- According to the same document, MarzGurl was also targeted by Michaud. After she took Linkara's suggestion of starting her own channel on the now-defunct Blip, Michaud berated her for doing so without his permission, and only backed off after she apologized profusely and told him that Lewis had done the same thing. He repeatedly mislabeled her videos when they were posted on TGWTG, and attacked her again when she explained one miscommunication to confused viewers, accusing her of trying to make him look bad. He also frequently neglected to post her videos across TGWTG's social media platforms, giving her the impression that he was trying to make her "invisible" on the site and compel her to quit. When she did leave in September 2017, all of her videos were unceremoniously erased despite her nine-year contribution to the site.
- Another allegation put forward by former creators was that when To Boldly Flee was being filmed, nobody was told that the plot involved the final appearance of the Nostalgia Critic, since Doug Walker wanted to retire the character for good. Naturally, once the creators found out about it, many were less than pleased since the Nostalgia Critic was the main draw to the TGWTG site and his unilateral departure meant everybody else would likely see decreased views on their videos.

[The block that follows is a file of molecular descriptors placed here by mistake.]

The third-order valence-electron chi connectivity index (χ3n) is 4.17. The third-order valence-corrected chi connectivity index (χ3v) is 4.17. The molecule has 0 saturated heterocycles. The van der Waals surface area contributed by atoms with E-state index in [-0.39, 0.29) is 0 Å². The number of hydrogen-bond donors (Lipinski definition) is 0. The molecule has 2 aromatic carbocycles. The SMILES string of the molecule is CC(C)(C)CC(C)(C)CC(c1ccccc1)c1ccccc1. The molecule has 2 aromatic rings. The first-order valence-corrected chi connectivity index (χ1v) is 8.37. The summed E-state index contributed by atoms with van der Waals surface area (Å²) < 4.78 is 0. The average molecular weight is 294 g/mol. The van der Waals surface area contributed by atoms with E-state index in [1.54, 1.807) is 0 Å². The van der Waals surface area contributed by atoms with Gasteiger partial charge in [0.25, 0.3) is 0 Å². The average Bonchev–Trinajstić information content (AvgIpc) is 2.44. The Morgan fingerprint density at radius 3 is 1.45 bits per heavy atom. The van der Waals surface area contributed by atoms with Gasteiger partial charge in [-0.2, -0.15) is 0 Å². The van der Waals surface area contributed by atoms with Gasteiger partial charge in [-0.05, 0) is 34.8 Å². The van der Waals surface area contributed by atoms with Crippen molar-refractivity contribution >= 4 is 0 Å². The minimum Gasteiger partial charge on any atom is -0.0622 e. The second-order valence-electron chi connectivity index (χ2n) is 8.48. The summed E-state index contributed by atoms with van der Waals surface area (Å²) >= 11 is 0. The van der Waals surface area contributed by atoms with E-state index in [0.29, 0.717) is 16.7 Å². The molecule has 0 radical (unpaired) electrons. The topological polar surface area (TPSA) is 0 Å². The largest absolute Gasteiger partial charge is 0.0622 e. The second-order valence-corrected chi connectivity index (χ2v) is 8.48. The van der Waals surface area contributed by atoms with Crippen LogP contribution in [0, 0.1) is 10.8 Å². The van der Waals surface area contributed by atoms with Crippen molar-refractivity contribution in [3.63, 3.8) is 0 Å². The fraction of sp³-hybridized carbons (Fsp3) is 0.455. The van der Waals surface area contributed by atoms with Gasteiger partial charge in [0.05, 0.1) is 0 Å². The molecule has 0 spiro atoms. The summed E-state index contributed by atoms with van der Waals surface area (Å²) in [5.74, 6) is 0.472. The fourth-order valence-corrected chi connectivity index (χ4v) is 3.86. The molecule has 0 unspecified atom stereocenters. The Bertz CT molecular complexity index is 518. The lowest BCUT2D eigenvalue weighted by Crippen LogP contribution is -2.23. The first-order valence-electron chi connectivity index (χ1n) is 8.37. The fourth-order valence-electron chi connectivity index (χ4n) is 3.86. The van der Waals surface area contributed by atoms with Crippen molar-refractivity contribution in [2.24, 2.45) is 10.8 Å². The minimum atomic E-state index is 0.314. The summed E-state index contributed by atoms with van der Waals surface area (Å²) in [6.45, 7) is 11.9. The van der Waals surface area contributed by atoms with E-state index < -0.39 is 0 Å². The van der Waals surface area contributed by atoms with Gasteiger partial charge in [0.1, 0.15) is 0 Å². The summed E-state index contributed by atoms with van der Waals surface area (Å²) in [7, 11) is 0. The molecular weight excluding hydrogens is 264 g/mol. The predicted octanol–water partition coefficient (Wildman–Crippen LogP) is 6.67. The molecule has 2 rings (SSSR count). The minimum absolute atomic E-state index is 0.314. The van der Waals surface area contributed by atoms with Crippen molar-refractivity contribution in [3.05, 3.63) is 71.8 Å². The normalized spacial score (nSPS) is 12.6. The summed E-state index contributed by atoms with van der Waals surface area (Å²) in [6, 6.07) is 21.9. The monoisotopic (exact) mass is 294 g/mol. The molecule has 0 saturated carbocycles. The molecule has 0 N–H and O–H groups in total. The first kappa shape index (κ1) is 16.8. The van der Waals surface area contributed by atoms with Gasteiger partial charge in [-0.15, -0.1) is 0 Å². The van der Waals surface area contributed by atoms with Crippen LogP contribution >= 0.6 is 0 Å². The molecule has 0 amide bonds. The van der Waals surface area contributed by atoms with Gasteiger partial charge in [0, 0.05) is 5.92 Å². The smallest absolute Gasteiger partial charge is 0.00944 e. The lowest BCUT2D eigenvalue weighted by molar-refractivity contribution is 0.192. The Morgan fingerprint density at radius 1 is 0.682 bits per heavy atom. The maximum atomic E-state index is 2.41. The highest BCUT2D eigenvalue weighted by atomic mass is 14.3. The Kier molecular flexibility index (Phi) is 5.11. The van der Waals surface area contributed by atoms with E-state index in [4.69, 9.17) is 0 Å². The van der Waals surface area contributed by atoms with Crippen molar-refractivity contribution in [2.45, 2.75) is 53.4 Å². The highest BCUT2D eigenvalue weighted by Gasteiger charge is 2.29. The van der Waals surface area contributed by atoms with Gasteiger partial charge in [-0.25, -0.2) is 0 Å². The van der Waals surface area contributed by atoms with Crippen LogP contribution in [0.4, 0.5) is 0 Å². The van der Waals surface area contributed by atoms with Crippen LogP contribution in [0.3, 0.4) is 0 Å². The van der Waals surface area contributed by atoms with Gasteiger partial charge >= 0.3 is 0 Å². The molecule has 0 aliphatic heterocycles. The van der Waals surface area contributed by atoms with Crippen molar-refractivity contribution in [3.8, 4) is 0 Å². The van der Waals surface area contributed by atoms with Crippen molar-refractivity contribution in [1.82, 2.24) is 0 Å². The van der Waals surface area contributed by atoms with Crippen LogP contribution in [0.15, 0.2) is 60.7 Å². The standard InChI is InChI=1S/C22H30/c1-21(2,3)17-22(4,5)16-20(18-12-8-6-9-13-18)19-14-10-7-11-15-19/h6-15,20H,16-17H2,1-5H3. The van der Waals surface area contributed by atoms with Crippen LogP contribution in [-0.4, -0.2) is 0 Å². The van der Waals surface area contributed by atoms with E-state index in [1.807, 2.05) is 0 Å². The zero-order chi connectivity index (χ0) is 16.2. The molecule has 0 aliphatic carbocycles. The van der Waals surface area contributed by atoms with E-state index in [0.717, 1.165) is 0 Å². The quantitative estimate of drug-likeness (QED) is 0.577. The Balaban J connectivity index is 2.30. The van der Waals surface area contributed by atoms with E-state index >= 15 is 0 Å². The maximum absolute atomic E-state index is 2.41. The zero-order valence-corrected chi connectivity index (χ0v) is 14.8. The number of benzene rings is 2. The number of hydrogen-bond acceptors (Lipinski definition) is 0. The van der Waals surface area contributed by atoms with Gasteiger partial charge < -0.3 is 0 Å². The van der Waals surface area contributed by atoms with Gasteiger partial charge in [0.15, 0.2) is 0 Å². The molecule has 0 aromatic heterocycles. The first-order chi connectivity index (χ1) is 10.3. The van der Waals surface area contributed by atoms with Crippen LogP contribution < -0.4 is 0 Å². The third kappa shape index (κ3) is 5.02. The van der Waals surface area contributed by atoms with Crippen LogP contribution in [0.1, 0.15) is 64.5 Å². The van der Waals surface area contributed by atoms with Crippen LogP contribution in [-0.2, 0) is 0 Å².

- Guru Larry, despite joining the group very early on, infamously wasn’t invited to the anniversaries and got extremely minimal promotion from the site. So much so that very few even realized he was a Channel Awesome contributor until the #ChangeTheChannel Controversy broke out, where he stayed on the site strictly to spite them for ignoring him and earned a reputation as a Memetic Troll.
- This seems to have happened to Thug Notes. When Wisecrack took over the channel and switched to being slightly more entertainment based over educational, viewers would often be left unaware of new episodes, as the other content would overshadow the show. Apparently, Wisecrack aren't putting new episodes out on YouTube anymore, and have switched over to a podcast format.
- Nomad of Nowhere was severely hindered by Rooster Teeth, slashing its budget (while gen:LOCK kept hogging resources) and rushing it into a pre-production state, while then-Head of Animation (and gen:LOCK creator) Grey Haddock refused to appoint Georden Whitman, the man who pitched the show in the first place, to a director position, giving him no power within the show and forcing him to work the normal hours of intense crunch, the start of Creative Differences that would leave to Whitman's departure. And right as the show was getting steam and moving into its darker second half, it got subjected to a four-month hiatus with no signs of it returning to kill momentum.